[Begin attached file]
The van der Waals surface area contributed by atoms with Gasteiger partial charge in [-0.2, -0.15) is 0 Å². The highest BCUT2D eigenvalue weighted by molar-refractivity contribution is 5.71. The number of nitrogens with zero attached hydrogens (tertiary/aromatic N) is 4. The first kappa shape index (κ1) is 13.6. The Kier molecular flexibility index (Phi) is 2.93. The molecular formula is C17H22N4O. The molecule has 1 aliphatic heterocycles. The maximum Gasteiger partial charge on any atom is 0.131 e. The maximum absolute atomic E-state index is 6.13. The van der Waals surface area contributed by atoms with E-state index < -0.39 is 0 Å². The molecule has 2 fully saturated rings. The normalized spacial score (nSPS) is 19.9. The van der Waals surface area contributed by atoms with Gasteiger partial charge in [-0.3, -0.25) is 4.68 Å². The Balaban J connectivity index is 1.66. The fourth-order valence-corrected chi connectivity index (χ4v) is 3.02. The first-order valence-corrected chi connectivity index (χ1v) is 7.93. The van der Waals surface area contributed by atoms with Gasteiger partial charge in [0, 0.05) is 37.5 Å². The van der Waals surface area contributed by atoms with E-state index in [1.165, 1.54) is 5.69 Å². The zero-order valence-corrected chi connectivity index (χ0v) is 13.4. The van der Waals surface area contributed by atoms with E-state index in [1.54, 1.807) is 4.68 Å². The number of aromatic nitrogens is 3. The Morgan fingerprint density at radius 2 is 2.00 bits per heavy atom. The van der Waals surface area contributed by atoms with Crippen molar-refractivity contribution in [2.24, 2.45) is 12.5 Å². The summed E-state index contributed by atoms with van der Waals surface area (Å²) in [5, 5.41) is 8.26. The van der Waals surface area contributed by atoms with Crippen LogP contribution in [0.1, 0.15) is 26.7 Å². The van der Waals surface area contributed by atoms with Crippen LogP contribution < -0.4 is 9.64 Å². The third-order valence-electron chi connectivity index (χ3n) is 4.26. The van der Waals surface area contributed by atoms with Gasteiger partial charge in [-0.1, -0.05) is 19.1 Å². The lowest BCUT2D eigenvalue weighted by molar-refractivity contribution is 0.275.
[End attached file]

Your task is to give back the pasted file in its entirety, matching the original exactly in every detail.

The van der Waals surface area contributed by atoms with Gasteiger partial charge in [-0.2, -0.15) is 0 Å². The highest BCUT2D eigenvalue weighted by molar-refractivity contribution is 5.71. The number of nitrogens with zero attached hydrogens (tertiary/aromatic N) is 4. The first kappa shape index (κ1) is 13.6. The Kier molecular flexibility index (Phi) is 2.93. The molecular formula is C17H22N4O. The molecule has 1 aliphatic heterocycles. The maximum Gasteiger partial charge on any atom is 0.131 e. The maximum absolute atomic E-state index is 6.13. The van der Waals surface area contributed by atoms with E-state index < -0.39 is 0 Å². The molecule has 2 fully saturated rings. The normalized spacial score (nSPS) is 19.9. The van der Waals surface area contributed by atoms with Gasteiger partial charge in [-0.3, -0.25) is 4.68 Å². The Balaban J connectivity index is 1.66. The fourth-order valence-corrected chi connectivity index (χ4v) is 3.02. The first-order valence-corrected chi connectivity index (χ1v) is 7.93. The van der Waals surface area contributed by atoms with Gasteiger partial charge in [0, 0.05) is 37.5 Å². The van der Waals surface area contributed by atoms with E-state index in [1.165, 1.54) is 5.69 Å². The zero-order valence-corrected chi connectivity index (χ0v) is 13.4. The van der Waals surface area contributed by atoms with E-state index in [1.54, 1.807) is 4.68 Å². The number of aromatic nitrogens is 3. The Morgan fingerprint density at radius 2 is 2.00 bits per heavy atom. The van der Waals surface area contributed by atoms with Crippen molar-refractivity contribution in [2.24, 2.45) is 12.5 Å². The summed E-state index contributed by atoms with van der Waals surface area (Å²) in [5, 5.41) is 8.26. The van der Waals surface area contributed by atoms with Crippen LogP contribution in [0.1, 0.15) is 26.7 Å². The van der Waals surface area contributed by atoms with Crippen LogP contribution < -0.4 is 9.64 Å². The third-order valence-electron chi connectivity index (χ3n) is 4.26. The van der Waals surface area contributed by atoms with Gasteiger partial charge in [-0.1, -0.05) is 19.1 Å². The lowest BCUT2D eigenvalue weighted by molar-refractivity contribution is 0.275.